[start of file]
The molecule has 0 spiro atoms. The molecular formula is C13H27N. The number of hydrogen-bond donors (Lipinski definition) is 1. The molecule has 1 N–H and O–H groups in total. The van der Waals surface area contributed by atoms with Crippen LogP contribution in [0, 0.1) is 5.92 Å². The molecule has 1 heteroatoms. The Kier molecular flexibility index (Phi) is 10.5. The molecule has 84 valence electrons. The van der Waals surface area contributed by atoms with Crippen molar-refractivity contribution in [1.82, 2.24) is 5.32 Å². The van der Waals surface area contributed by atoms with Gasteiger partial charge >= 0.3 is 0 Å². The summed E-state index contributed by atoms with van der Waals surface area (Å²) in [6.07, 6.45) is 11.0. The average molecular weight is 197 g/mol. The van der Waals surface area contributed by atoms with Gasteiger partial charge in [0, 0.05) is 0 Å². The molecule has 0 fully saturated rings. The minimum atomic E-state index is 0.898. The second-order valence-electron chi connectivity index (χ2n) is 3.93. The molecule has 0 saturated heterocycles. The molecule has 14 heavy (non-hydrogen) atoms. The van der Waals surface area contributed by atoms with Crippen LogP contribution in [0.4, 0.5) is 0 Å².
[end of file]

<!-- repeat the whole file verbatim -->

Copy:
The molecule has 0 spiro atoms. The molecular formula is C13H27N. The number of hydrogen-bond donors (Lipinski definition) is 1. The molecule has 1 N–H and O–H groups in total. The van der Waals surface area contributed by atoms with Crippen LogP contribution in [0, 0.1) is 5.92 Å². The molecule has 1 heteroatoms. The Kier molecular flexibility index (Phi) is 10.5. The molecule has 84 valence electrons. The van der Waals surface area contributed by atoms with Crippen molar-refractivity contribution in [1.82, 2.24) is 5.32 Å². The van der Waals surface area contributed by atoms with Gasteiger partial charge >= 0.3 is 0 Å². The summed E-state index contributed by atoms with van der Waals surface area (Å²) in [6.07, 6.45) is 11.0. The average molecular weight is 197 g/mol. The van der Waals surface area contributed by atoms with Gasteiger partial charge in [0, 0.05) is 0 Å². The molecule has 0 fully saturated rings. The minimum atomic E-state index is 0.898. The second-order valence-electron chi connectivity index (χ2n) is 3.93. The molecule has 0 saturated heterocycles. The molecule has 14 heavy (non-hydrogen) atoms. The van der Waals surface area contributed by atoms with Crippen LogP contribution in [0.4, 0.5) is 0 Å².